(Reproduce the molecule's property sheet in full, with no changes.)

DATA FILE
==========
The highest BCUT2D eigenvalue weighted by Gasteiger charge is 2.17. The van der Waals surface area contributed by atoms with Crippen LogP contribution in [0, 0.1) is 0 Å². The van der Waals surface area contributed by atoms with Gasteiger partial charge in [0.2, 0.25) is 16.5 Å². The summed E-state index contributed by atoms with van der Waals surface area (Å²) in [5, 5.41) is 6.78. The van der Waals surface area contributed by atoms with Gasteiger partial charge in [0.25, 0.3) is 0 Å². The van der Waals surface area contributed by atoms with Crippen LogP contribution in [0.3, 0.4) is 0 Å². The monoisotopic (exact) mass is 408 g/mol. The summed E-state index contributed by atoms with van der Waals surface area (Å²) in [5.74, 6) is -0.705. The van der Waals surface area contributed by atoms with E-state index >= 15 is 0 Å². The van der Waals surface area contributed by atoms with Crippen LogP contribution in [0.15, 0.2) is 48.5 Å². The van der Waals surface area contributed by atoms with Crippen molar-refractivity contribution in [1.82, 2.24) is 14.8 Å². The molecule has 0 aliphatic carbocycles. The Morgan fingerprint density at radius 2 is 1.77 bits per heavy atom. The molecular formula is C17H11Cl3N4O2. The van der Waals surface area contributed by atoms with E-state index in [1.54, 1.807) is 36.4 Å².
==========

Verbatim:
The highest BCUT2D eigenvalue weighted by Gasteiger charge is 2.17. The van der Waals surface area contributed by atoms with Crippen LogP contribution in [0, 0.1) is 0 Å². The van der Waals surface area contributed by atoms with Gasteiger partial charge in [0.2, 0.25) is 16.5 Å². The summed E-state index contributed by atoms with van der Waals surface area (Å²) in [5, 5.41) is 6.78. The van der Waals surface area contributed by atoms with Gasteiger partial charge in [0.25, 0.3) is 0 Å². The van der Waals surface area contributed by atoms with Crippen LogP contribution in [0.3, 0.4) is 0 Å². The monoisotopic (exact) mass is 408 g/mol. The summed E-state index contributed by atoms with van der Waals surface area (Å²) in [5.74, 6) is -0.705. The van der Waals surface area contributed by atoms with E-state index >= 15 is 0 Å². The van der Waals surface area contributed by atoms with Crippen LogP contribution in [0.15, 0.2) is 48.5 Å². The van der Waals surface area contributed by atoms with Crippen molar-refractivity contribution in [1.82, 2.24) is 14.8 Å². The molecule has 0 aliphatic carbocycles. The Morgan fingerprint density at radius 2 is 1.77 bits per heavy atom. The molecular formula is C17H11Cl3N4O2. The van der Waals surface area contributed by atoms with E-state index in [1.54, 1.807) is 36.4 Å².